You probably know how cross I get when I hear of writers being told that they should stick to short sentences. I suspect it's sheer cowardice on the part of writers and teachers who haven't bothered to learn to control a long sentence, but it's also terribly stupid, because it deprives your writing of the energy and variety that you need if you're going to tell your story as effectively as possible: any writer worth their salt needs to be able to handle any kind of sentence. And it's doubly-terribly-stupid if you're ever trying to evoke other voices in narrative or dialogue, other times or other worlds. I entirely agree with writing teacher Barbara Baig, who says, "In their misguided equating of simplicity with power, such books do more harm than good". So I was delighted to know that Barbara has a new book out, about developing your sentence-wrangling skills, and I asked if she'd like to do a guest post for This Itch of Writing. And for more of my thoughts about long sentences, try some of these:
In Praise of the Long Sentence: my original rant argument discussion
The Right Words in the Right Order: how arranging the same elements differently makes a difference
A Million Little Versions: a demo of writerly yoga exploring just how many ways there are of arranging the elements
and now over to you, Barbara!
Pity the poor sentence! Two recent books (published in the U.S.) advocate writing only the shortest kind. Others give us a limited number of formulas to follow. There’s even a book that advises would-be writers to reject all adverbs and adjectives, and to look suspiciously at every noun. In their misguided equating of simplicity with power, such books do more harm than good, leaving aspiring writers with the idea that primer-style sentences and fragments are the only path to effective style. “Long sentences are boring,” such books tell us, “too complex, hard for readers to understand. Write lean.” Thousands of would-be writers have, alas, taken this advice, with the result that the paragraphs of many recently-published novels are made up of one short sentence after another:
We’re at a club downtown. It’s dark, hot, crowded, and insanely loud. Nicole is playing with her phone at the other end of the table. The rest of the girls are dancing by the DJ booth.
The truth is that any writer who seeks excellence needs to be able to write all kinds of sentences: long, short, mid-length; declarative, interrogative, exclamatory, imperative; right-branching, left-branching, mid-branching; and more. Sentences, along with word choice, create a writer’s style, his or her individual voice on the page. Sentences, wellconstructed, communicate clearly, making sure our readers see exactly what we want them to see, at the moment we want that picture to emerge. Sentences create drama, suspense, mood, forward movement. Most of all, sentences create rhythm, the music readers hear with their inner ear, music that, when composed well, keeps them turning pages. One short sentence after another can never do all these things.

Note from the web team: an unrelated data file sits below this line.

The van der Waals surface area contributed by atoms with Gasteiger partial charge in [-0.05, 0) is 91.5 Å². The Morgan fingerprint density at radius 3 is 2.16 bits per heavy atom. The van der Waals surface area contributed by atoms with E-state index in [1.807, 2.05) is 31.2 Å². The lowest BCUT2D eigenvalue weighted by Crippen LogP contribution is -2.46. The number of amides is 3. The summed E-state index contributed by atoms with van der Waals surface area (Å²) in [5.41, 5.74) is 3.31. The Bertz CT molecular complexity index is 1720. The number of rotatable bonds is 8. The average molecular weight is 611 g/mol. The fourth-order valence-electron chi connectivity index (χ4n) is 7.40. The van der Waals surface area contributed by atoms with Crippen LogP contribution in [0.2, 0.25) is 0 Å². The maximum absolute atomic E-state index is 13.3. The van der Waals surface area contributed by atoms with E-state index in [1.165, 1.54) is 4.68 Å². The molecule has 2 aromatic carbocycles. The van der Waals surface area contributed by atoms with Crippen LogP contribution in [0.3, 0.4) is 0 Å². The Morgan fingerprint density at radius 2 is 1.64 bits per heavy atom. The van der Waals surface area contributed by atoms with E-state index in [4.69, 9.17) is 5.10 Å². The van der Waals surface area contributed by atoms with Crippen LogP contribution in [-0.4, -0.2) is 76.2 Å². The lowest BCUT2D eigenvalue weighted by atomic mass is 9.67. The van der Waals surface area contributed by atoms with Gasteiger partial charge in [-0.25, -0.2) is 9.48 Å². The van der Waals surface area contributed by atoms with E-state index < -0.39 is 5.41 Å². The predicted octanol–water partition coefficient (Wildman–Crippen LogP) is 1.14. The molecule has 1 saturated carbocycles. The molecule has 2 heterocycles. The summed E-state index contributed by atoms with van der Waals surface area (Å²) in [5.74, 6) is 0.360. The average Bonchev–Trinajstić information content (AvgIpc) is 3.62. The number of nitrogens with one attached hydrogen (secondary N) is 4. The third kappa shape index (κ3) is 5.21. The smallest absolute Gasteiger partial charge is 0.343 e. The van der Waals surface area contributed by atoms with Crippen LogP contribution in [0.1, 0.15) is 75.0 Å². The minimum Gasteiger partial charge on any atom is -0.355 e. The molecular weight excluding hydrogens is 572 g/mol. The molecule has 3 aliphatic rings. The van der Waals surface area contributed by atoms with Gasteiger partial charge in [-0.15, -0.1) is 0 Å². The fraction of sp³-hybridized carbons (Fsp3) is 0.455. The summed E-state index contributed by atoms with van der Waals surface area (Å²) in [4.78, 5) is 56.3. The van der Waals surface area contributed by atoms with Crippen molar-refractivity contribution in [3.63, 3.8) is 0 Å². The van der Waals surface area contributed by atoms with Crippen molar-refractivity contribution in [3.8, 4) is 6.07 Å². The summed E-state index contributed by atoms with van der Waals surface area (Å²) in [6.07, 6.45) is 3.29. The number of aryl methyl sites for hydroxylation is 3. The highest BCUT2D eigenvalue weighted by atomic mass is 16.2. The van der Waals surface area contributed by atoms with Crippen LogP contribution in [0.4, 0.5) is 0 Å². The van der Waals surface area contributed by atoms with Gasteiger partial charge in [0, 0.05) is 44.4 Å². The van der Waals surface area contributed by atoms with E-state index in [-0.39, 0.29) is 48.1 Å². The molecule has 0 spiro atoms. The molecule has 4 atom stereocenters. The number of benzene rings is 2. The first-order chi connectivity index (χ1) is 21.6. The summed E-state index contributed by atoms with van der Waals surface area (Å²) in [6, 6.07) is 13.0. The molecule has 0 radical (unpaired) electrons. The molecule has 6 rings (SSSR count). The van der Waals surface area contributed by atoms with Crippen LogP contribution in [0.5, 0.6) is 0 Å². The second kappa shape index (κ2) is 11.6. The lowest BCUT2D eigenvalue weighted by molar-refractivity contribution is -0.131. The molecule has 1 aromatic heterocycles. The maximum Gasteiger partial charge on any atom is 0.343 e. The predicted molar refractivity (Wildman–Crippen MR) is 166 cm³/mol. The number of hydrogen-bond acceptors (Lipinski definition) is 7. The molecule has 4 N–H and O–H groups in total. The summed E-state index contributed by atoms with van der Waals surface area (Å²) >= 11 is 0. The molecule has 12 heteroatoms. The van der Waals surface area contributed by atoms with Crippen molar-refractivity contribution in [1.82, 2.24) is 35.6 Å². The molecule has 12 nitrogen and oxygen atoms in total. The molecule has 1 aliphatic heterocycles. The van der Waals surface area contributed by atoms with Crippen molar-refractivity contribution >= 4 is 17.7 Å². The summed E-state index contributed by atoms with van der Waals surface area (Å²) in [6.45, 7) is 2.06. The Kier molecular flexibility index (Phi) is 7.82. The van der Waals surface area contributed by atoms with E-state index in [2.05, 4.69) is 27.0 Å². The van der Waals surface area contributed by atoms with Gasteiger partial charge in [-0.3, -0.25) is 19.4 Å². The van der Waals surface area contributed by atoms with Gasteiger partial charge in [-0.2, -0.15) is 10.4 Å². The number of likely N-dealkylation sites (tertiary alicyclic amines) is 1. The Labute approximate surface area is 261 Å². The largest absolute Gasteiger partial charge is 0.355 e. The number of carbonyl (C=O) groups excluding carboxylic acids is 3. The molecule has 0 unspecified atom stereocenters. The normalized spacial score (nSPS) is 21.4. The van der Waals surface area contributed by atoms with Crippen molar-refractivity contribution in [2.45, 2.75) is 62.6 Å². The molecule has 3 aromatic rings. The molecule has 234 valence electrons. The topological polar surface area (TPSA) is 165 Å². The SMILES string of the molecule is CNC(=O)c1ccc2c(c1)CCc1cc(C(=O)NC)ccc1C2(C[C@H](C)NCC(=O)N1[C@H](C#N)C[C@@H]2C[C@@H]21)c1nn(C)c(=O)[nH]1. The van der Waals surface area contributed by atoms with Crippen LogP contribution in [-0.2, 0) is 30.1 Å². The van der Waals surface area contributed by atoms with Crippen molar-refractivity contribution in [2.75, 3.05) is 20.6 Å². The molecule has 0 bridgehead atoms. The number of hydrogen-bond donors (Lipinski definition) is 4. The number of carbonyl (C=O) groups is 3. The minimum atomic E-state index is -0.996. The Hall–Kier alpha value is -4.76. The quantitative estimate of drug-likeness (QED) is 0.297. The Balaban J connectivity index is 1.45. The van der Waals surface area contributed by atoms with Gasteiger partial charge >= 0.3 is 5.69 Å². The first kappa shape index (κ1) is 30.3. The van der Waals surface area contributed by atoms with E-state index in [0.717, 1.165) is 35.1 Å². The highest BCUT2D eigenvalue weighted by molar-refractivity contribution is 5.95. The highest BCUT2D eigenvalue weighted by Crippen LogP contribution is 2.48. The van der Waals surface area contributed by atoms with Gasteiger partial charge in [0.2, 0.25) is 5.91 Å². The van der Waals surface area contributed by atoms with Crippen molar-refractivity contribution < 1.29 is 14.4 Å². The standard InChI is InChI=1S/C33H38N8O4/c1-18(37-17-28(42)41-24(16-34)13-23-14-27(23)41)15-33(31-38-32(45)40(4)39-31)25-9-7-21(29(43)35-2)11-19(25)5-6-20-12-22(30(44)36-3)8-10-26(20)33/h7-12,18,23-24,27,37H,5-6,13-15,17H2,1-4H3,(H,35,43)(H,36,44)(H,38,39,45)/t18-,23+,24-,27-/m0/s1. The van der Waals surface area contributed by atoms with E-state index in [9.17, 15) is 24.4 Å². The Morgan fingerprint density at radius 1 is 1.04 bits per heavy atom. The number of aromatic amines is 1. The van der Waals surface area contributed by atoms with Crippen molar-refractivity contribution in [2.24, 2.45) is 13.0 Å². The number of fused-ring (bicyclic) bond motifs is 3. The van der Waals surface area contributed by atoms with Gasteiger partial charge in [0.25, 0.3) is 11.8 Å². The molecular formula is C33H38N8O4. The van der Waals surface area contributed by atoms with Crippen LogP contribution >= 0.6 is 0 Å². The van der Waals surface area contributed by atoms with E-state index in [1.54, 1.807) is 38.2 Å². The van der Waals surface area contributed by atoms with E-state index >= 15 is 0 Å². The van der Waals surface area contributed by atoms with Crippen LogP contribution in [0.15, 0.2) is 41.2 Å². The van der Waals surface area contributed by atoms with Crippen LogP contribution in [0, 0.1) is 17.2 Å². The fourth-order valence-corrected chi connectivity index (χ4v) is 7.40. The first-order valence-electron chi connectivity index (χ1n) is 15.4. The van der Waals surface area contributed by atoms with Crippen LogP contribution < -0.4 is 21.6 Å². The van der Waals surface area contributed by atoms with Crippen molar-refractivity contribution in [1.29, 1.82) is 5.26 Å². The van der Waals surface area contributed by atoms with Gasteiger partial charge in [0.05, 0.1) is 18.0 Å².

There’s no escaping the reality that to write great sentences you have to have technique —a lot of it. Most of the writers I work with have good ideas or stories, but their repertoire of diction and sentence-construction techniques is extremely limited. As a result, they write the same kind of sentence over and over, because they don’t know how to write any others. They often love more complex sentences in the work of their favorite authors, but have no idea how to imitate them. They often imagine that, unlike their admired favorites, they have no talent.
But expertise in choosing words and arranging them into powerful sentences does not depend on innate talent. The repertoire of sentence-construction techniques in English is available to anyone who wants access to it, and mastery of those techniques can be acquired by anyone who’s willing to put time and energy into practicing them. A word, here, about practice: it’s not what you think. It’s not freewriting, or doing a writing prompt, or writing in your journal, or filling morning pages. The kind of practice that builds skills is different: it’s focused, intentional, repetitive, and hard work. Researchers in the scientific field of expertise studies, who study what makes certain people great at what they do, tell us that the kind of practice that builds skills is called “deliberate practice.”
Writers, in general, are not used to practicing; we’d rather get started on that next novel. But if we set aside a little time each day for practice, we could build our skills so that that next novel really would be better than the last one. That’s because practice, quite literally, changes our brains, creating new neural connections. What this means is that, with practice, our skills become more automatic, more a part of us, something we don’t have to think about as we draft and revise.